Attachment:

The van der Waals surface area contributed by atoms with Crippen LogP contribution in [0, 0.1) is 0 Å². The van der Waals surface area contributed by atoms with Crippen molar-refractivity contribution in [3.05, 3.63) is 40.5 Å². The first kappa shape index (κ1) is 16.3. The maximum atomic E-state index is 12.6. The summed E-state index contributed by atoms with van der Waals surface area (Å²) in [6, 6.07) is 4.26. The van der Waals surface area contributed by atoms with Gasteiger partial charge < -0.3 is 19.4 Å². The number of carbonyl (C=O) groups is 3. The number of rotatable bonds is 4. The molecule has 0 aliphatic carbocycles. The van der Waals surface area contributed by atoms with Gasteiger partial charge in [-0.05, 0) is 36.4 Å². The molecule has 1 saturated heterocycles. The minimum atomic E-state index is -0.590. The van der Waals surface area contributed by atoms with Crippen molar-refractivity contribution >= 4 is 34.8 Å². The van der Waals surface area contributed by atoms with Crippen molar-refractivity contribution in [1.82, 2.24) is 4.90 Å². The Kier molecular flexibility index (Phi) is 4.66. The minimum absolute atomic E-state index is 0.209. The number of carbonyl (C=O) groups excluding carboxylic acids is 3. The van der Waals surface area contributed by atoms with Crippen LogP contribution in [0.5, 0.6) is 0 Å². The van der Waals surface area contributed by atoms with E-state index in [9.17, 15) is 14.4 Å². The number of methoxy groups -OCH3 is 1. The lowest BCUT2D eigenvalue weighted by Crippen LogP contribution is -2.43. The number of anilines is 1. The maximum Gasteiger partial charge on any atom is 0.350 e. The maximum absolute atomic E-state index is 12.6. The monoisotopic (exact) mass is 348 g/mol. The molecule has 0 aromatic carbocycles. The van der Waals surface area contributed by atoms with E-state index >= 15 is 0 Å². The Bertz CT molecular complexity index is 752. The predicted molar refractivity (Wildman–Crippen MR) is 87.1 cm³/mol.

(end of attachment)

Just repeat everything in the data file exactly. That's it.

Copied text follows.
The van der Waals surface area contributed by atoms with Crippen LogP contribution in [0, 0.1) is 0 Å². The van der Waals surface area contributed by atoms with Crippen molar-refractivity contribution in [3.05, 3.63) is 40.5 Å². The first kappa shape index (κ1) is 16.3. The maximum atomic E-state index is 12.6. The summed E-state index contributed by atoms with van der Waals surface area (Å²) in [6, 6.07) is 4.26. The van der Waals surface area contributed by atoms with Gasteiger partial charge < -0.3 is 19.4 Å². The number of carbonyl (C=O) groups is 3. The number of rotatable bonds is 4. The molecule has 0 aliphatic carbocycles. The van der Waals surface area contributed by atoms with Gasteiger partial charge in [-0.05, 0) is 36.4 Å². The molecule has 1 saturated heterocycles. The minimum atomic E-state index is -0.590. The van der Waals surface area contributed by atoms with Crippen molar-refractivity contribution >= 4 is 34.8 Å². The van der Waals surface area contributed by atoms with Crippen molar-refractivity contribution in [1.82, 2.24) is 4.90 Å². The Kier molecular flexibility index (Phi) is 4.66. The minimum absolute atomic E-state index is 0.209. The number of carbonyl (C=O) groups excluding carboxylic acids is 3. The van der Waals surface area contributed by atoms with Crippen LogP contribution in [0.5, 0.6) is 0 Å². The van der Waals surface area contributed by atoms with E-state index in [9.17, 15) is 14.4 Å². The number of methoxy groups -OCH3 is 1. The lowest BCUT2D eigenvalue weighted by Crippen LogP contribution is -2.43. The number of anilines is 1. The maximum Gasteiger partial charge on any atom is 0.350 e. The maximum absolute atomic E-state index is 12.6. The monoisotopic (exact) mass is 348 g/mol. The molecule has 0 aromatic carbocycles. The van der Waals surface area contributed by atoms with E-state index >= 15 is 0 Å². The Bertz CT molecular complexity index is 752. The predicted molar refractivity (Wildman–Crippen MR) is 87.1 cm³/mol.